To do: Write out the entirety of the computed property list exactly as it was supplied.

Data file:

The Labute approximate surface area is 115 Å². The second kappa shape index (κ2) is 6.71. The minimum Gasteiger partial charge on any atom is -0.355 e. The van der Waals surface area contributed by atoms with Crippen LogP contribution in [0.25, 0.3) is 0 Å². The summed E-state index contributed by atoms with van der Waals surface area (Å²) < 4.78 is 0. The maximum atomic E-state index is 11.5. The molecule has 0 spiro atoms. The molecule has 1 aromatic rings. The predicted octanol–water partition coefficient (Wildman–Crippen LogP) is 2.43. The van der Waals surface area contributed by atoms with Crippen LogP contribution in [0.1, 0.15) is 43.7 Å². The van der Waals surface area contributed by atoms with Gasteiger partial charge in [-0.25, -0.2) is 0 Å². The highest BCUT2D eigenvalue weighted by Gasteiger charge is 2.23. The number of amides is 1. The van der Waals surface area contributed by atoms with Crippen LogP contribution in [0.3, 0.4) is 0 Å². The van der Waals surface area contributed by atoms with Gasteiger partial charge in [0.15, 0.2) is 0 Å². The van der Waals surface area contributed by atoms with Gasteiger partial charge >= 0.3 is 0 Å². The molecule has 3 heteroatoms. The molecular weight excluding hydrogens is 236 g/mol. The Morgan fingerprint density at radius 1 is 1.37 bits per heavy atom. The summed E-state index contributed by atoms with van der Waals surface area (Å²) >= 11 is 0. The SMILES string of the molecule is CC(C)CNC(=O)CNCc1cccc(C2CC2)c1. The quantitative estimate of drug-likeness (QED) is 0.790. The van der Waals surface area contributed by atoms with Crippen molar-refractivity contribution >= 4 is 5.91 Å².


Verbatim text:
The Labute approximate surface area is 115 Å². The second kappa shape index (κ2) is 6.71. The minimum Gasteiger partial charge on any atom is -0.355 e. The van der Waals surface area contributed by atoms with Crippen LogP contribution in [0.25, 0.3) is 0 Å². The summed E-state index contributed by atoms with van der Waals surface area (Å²) < 4.78 is 0. The maximum atomic E-state index is 11.5. The molecule has 0 spiro atoms. The molecule has 1 aromatic rings. The predicted octanol–water partition coefficient (Wildman–Crippen LogP) is 2.43. The van der Waals surface area contributed by atoms with Crippen LogP contribution in [0.1, 0.15) is 43.7 Å². The van der Waals surface area contributed by atoms with Gasteiger partial charge in [-0.25, -0.2) is 0 Å². The highest BCUT2D eigenvalue weighted by Gasteiger charge is 2.23. The number of amides is 1. The van der Waals surface area contributed by atoms with Crippen LogP contribution in [0.3, 0.4) is 0 Å². The van der Waals surface area contributed by atoms with Gasteiger partial charge in [0.15, 0.2) is 0 Å². The van der Waals surface area contributed by atoms with Gasteiger partial charge >= 0.3 is 0 Å². The molecule has 3 heteroatoms. The molecular weight excluding hydrogens is 236 g/mol. The Morgan fingerprint density at radius 1 is 1.37 bits per heavy atom. The summed E-state index contributed by atoms with van der Waals surface area (Å²) >= 11 is 0. The SMILES string of the molecule is CC(C)CNC(=O)CNCc1cccc(C2CC2)c1. The quantitative estimate of drug-likeness (QED) is 0.790. The van der Waals surface area contributed by atoms with Crippen molar-refractivity contribution >= 4 is 5.91 Å².